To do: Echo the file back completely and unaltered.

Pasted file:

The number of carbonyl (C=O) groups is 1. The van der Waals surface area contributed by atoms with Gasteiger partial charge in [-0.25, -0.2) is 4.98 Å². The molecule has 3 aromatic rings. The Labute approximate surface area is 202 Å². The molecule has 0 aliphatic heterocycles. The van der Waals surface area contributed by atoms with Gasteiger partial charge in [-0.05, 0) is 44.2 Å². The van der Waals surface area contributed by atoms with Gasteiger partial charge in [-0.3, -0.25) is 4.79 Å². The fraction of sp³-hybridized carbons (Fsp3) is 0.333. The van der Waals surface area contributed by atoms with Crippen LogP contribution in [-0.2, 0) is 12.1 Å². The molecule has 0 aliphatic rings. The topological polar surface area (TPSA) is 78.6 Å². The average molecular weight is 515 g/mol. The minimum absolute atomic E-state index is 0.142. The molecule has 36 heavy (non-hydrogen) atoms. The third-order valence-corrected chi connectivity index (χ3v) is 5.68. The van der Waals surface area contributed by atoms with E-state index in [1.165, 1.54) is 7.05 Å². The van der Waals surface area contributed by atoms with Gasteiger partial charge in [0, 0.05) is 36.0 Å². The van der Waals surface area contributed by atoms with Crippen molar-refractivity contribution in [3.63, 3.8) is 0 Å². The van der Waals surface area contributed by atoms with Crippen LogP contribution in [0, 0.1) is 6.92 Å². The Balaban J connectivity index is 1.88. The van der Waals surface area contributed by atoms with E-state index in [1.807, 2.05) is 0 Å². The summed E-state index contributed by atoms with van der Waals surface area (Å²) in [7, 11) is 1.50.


The number of carbonyl (C=O) groups is 1. The van der Waals surface area contributed by atoms with Gasteiger partial charge in [-0.25, -0.2) is 4.98 Å². The molecule has 3 aromatic rings. The Labute approximate surface area is 202 Å². The molecule has 0 aliphatic heterocycles. The van der Waals surface area contributed by atoms with Gasteiger partial charge in [-0.05, 0) is 44.2 Å². The van der Waals surface area contributed by atoms with Gasteiger partial charge in [-0.3, -0.25) is 4.79 Å². The fraction of sp³-hybridized carbons (Fsp3) is 0.333. The van der Waals surface area contributed by atoms with Crippen LogP contribution in [-0.2, 0) is 12.1 Å². The molecule has 0 aliphatic rings. The topological polar surface area (TPSA) is 78.6 Å². The average molecular weight is 515 g/mol. The minimum absolute atomic E-state index is 0.142. The molecule has 36 heavy (non-hydrogen) atoms. The third-order valence-corrected chi connectivity index (χ3v) is 5.68. The van der Waals surface area contributed by atoms with E-state index in [1.165, 1.54) is 7.05 Å². The van der Waals surface area contributed by atoms with Gasteiger partial charge in [0, 0.05) is 36.0 Å². The van der Waals surface area contributed by atoms with Crippen molar-refractivity contribution in [3.63, 3.8) is 0 Å². The van der Waals surface area contributed by atoms with Crippen LogP contribution in [0, 0.1) is 6.92 Å². The Balaban J connectivity index is 1.88. The van der Waals surface area contributed by atoms with E-state index in [1.807, 2.05) is 0 Å². The summed E-state index contributed by atoms with van der Waals surface area (Å²) in [7, 11) is 1.50.